Mayor Hogsett insists current public safety plan will eventually reduce record-breaking violence

Indianapolis Area Crime

INDIANAPOLIS – A violent weekend leaves four people dead across Indianapolis, and the identities of those killed have now been confirmed by the coroner’s office.

At the Sherbrook Apartments, along Stop 11 Road, someone shot and killed 43-year-old Sean Nailer. As always, police on scene asked for the public’s help to solve the case.

“Our officers continue to stand with the community. We ask the community to stand with us,” said IMPD officer William Young.

That shooting followed a violent weekend where 23-year-old Zachary Pettis died after being shot on Moller Road before seeking help at a Pike Township fire station.

Family approved photo of Zach Pettis.

On Saturday, 40-year-old David Woodard was killed when three men were shot on East Michigan Street. Police made an arrest in the shooting on Monday.

Joseph Trammell, 48, was stabbed to death on East 37th Street.

There has now been 151 homicides this year in Indianapolis. That’s a record-breaking pace that city leaders admit is disappointing while they continue to search for solutions to the violence.

When asked what the bigger public safety message is in regards to what is being done to combat the violence, Mayor Joe Hogsett responded by saying:

“What we have in place is set to work and will work over time. The programs we’ve implemented are working. We just need to scale them to a higher degree.”

For his part, Mayor Hogsett insists the city’s current public safety plan will reduce gun violence, even though the numbers remain discouraging.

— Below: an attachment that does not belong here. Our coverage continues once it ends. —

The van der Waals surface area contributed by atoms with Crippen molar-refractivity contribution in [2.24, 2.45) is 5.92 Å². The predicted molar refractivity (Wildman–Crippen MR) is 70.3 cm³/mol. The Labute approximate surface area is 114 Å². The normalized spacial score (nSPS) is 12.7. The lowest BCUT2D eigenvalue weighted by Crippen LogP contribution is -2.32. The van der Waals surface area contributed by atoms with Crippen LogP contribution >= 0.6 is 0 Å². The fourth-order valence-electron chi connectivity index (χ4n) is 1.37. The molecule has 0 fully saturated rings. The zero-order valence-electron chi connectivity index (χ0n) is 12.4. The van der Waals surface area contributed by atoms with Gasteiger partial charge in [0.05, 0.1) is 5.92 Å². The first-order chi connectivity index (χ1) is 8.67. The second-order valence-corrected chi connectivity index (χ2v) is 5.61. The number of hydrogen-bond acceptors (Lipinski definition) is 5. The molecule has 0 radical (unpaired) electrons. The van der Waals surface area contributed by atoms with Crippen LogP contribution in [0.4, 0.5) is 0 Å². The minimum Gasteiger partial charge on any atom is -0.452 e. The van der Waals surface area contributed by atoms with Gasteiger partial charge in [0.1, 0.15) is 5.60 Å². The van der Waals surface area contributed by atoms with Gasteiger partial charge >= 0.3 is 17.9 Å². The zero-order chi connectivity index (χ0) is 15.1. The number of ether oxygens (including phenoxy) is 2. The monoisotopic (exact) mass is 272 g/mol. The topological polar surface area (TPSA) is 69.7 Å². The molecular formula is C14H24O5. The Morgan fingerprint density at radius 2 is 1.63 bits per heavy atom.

Last year on the same date there were 126 homicides, which also represented a huge spike compared to the number of deaths from 2017 to 2019.

In 2017 there were 86 homicides on this date, with 90 homicides in 2018 and 83 in 2019.

“The truth is in 2019 the number of homicides went down from the year previous, and then the pandemic hit,” said Hogsett.

Regardless of COVID’s impact, the City-County Council president agrees with the mayor that continued investment into police and community groups will eventually succeed in saving lives.

“We will start to see that turn around when people understand that resources are available, that we don’t have to take certain actions. We have other choices,” said Indianapolis City-County Council President Vop Osili.

To put 151 homicides in perspective, in 2017, 2018 and 2019, the city didn’t reach that number until mid-November.

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